THE International Organization for Migration (IOM) released a report showing the Philippines ranks as the second most affected by climate risks impact globally.
In a report “Framing the Human Narrative of Migration in the Context of Climate Change” launched in celebration of World Environment Day, the IOM noted aside from experiencing an average 20 typhoons a year, the Philippines now faces more frequent and extreme weather changes, rising temperature, heavier rainfall and sea level rise.
The report reviews the existing evidence on migration in the Philippines in the context of the climate emergency.
According to the Global Climate Risk Index 2020, while the Philippines is one of the smallest contributors to causes of climate change, it ranks as the second most affected by climate risks impacts globally.
It finds that farmers and fisherfolk, women, elderly and urban poor are the most vulnerable to climate impacts.
Women are more affected than men, constituting 80 per cent of people displaced by climate emergency in the country, the report said.
In response to the increasing climate risks, the report finds that Filipinos rely on voluntary adaptative strategies such as permanent and circular migration as well as involuntary adaptive strategies such as distress migration and systematic relocation.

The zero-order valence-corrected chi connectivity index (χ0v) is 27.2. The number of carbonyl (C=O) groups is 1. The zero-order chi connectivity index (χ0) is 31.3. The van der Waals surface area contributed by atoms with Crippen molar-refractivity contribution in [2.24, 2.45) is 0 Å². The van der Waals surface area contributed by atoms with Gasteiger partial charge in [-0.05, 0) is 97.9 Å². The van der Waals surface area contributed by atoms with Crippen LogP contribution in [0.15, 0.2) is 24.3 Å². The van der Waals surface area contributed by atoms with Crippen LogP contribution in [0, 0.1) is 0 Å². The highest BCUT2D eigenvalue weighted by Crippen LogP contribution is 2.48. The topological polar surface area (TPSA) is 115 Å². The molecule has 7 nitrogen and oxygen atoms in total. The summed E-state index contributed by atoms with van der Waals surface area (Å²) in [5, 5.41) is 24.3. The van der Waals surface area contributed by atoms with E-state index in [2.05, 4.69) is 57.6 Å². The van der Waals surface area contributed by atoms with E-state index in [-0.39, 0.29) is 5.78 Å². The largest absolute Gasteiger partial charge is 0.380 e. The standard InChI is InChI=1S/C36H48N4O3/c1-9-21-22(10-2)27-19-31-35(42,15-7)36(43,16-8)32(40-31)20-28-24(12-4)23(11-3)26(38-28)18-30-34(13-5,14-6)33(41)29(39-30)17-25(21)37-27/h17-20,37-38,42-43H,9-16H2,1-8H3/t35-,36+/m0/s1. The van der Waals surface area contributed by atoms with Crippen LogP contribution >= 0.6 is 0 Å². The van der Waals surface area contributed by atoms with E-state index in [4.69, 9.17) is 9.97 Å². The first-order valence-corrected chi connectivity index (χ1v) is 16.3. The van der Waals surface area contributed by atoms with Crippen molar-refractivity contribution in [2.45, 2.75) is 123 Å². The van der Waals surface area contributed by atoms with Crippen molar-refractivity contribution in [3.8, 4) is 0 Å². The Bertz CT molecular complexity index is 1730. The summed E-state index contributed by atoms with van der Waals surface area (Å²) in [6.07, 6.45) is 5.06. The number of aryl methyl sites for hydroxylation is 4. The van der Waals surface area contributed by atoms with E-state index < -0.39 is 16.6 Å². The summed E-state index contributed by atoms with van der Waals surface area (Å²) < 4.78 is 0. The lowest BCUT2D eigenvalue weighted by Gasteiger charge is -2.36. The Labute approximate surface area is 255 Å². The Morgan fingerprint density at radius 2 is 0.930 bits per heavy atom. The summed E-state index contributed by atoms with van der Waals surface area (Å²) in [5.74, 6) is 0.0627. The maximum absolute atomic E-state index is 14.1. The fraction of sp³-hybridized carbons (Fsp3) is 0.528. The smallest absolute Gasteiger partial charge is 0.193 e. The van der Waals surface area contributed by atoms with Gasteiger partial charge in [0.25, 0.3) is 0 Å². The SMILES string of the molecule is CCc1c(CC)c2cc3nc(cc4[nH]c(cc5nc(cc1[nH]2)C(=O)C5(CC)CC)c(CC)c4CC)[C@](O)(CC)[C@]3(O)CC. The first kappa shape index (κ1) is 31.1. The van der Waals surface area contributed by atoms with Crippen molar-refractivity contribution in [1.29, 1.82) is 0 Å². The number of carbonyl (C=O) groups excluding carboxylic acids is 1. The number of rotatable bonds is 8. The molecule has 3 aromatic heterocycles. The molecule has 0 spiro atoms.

“It is crucial to have a clearer understanding of the nexus between climate change and migration, and to explore both the opportunities and challenges presented by migration as an adaptation strategy,” said Kristin Dadey, IOM Philippines Chief of Mission.
“The findings of the report will support key stakeholders in continuing to develop policies and programs based on the experience of Filipino people who are clearly confronted by the impact of the climate emergency,” said Dadey, emphasizing that such evidence-based programming will ultimately enhance efforts to respond to the immediate needs, while ensuring that migration is utilized as a tool towards sustainable adaptation and risk mitigation.